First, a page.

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Antitrust lawsuit against Live Nation, Ticketmaster could have Vegas impact

The U.S. Justice Department on Thursday filed an antitrust lawsuit against entertainment giant Live Nation Entertainment Inc. and its Ticketmaster sales affiliate, seeking to break up the company it alleges is operating as a monopoly.

The lawsuit, joined by Nevada Attorney General Aaron Ford and 29 other state attorneys general and the District of Columbia, could have wide-ranging ramifications for the live entertainment business in Las Vegas.

Live Nation operates the House of Blues at Mandalay Bay and Brooklyn Bowl at the Linq, but has affiliations with dozens of Southern Nevada venues, ranging from performance arenas to swimming pools that host concerts and dayclubs.

Live Nation denies it is a monopoly and a company representative said it would defend itself in court against the “baseless allegations.

“Calling Ticketmaster a monopoly may be a PR win for the DOJ in the short term, but it will lose in court because it ignores the basic economics of live entertainment,” Live Nation added.

The 124-page lawsuit was filed in the U.S. District Court of Southern New York in Manhattan.

Threats and retaliation

The government accused Live Nation of tactics — including threats and retaliation — that Attorney General Merrick Garland said have allowed the entertainment giant to “suffocate the competition” by controlling virtually every aspect of the industry, from concert promotion to ticketing. The impact is seen in an “endless list of fees on fans,” the attorney general said.

The impact of the lawsuit may be great in Las Vegas, which has long touted itself as the “sports and entertainment capital of the world.”

“Live Nation’s business practices have directly harmed consumers and the entertainment industry by contributing to skyrocketing prices for live entertainment,” Ford said in a statement. “Nevada, with our reliance on the tourism sector and live entertainment, feels the effects of increasing prices in this area deeply. By joining this lawsuit, we will fight to keep our world-class experiences more affordable for both Nevadans and tourists.”

The lawsuit said Live Nation’s conduct also violated Nevada’s Unfair Trade Practices Act.

“The defendants’ conduct in the course of selling tickets, booking and promoting live entertainment shows, and operating concert venues in the state of Nevada has been unlawful, exclusionary and anticompetitive … and has harmed fans, venues, promoters and artists throughout the state of Nevada,” the lawsuit says.

Oak View Group relationship

The lawsuit also notes Live Nation’s current relationship with Oak View Group, which plans to build a resort with an NBA-ready arena at Las Vegas Boulevard and Blue Diamond Road.

“Live Nation-Ticketmaster exploits its longtime relationship with Oak View Group, a potential competitor-turned-partner that has described itself as a ‘hammer’ and ‘protect(or)’ for Live Nation,” the lawsuit says. “In recent years, Oak View Group has avoided bidding against Live Nation for artist talent and influenced venues to sign exclusive agreements with Ticketmaster.”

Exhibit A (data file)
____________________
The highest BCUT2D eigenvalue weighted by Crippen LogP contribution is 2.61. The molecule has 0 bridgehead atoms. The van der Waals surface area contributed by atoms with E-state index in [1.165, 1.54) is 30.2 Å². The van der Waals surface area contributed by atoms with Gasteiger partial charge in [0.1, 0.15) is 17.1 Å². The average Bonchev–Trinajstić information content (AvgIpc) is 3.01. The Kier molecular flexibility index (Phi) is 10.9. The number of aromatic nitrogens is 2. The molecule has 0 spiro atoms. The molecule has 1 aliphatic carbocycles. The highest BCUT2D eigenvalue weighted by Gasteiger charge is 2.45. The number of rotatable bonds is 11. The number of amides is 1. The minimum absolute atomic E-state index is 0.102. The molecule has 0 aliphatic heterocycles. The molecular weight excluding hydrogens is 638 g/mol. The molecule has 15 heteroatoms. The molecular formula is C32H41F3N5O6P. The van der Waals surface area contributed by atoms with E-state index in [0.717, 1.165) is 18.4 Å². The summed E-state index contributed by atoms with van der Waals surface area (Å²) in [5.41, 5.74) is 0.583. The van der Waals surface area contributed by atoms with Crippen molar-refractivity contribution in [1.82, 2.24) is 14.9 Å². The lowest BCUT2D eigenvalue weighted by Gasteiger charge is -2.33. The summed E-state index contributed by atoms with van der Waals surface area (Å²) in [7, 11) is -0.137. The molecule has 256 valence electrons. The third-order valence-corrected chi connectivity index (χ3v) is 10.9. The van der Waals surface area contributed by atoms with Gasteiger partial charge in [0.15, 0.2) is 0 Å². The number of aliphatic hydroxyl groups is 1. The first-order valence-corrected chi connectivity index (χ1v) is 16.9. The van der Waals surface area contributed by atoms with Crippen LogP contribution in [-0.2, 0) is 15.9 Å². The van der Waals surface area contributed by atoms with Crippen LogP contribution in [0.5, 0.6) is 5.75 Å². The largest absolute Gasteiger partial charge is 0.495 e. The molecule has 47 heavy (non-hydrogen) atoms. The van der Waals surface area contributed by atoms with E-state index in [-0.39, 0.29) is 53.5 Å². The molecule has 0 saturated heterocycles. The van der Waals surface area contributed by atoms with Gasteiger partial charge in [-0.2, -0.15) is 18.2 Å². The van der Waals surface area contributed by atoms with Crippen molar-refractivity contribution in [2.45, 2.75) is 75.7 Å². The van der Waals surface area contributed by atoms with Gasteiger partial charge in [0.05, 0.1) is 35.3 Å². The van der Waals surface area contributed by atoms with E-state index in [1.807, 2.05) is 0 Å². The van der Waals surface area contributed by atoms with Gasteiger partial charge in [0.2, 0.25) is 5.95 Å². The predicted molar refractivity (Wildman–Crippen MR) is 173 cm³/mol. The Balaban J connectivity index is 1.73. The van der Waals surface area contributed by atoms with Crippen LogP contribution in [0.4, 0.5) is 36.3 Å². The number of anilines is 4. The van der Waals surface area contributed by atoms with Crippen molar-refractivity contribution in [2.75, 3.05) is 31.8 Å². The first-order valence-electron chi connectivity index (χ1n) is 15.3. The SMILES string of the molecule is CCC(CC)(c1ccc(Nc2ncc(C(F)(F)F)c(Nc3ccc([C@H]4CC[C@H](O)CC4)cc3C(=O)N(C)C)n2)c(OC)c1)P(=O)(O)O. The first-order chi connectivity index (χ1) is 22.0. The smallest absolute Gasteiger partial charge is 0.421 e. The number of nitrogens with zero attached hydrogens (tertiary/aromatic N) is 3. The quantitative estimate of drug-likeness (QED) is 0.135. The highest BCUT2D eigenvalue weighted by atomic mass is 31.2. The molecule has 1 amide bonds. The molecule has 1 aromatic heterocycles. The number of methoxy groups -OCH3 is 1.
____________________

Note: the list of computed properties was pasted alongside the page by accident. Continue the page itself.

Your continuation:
There was no immediate response from a local Oak View Group representative about the lawsuit.

Michael Carrier, a professor at Rutgers Law School who specializes in antitrust litigation, said the Justice Department has a strong case. He expects Live Nation to “try to cast blame elsewhere,” such as arguing that prices are set by artists or venues, but he said those explanations are weak.

“The DOJ showed how Live Nation really has its tentacles in each element of the supply chain, which means that it has a lot more control than it is letting on,” he said. “And in terms of justifications, there is really very little that (Live Nation) can offer in terms of how they’re helping the consumer.”

The complaint said a breakup between Live Nation and Ticketmaster is on the table. That, combined with other remedies such as preventing some exclusive deals that shackle competition, could potentially help fans see lower ticket prices, give artists more agency in choosing venues and boost smaller promoters’ success in the long run, Carrier said.

Ticketmaster, which merged with Live Nation in 2010, is the world’s largest ticket seller across live music, sports, theater and more. During its annual report last month, the company said Ticketmaster distributed more than 620 million tickets through its systems in 2023.

Around 70 percent of tickets for major concert venues in the United States are sold through Ticketmaster, according to data in a federal lawsuit filed by consumers in 2022. The company owns or controls more than 265 of North America’s concert venues and dozens of top amphitheaters, according to the Justice Department.

Contact Richard N. Velotta at rvelotta@reviewjournal.com or 702-477-3893. Follow @RickVelotta on X. The Associated Press contributed to this report.

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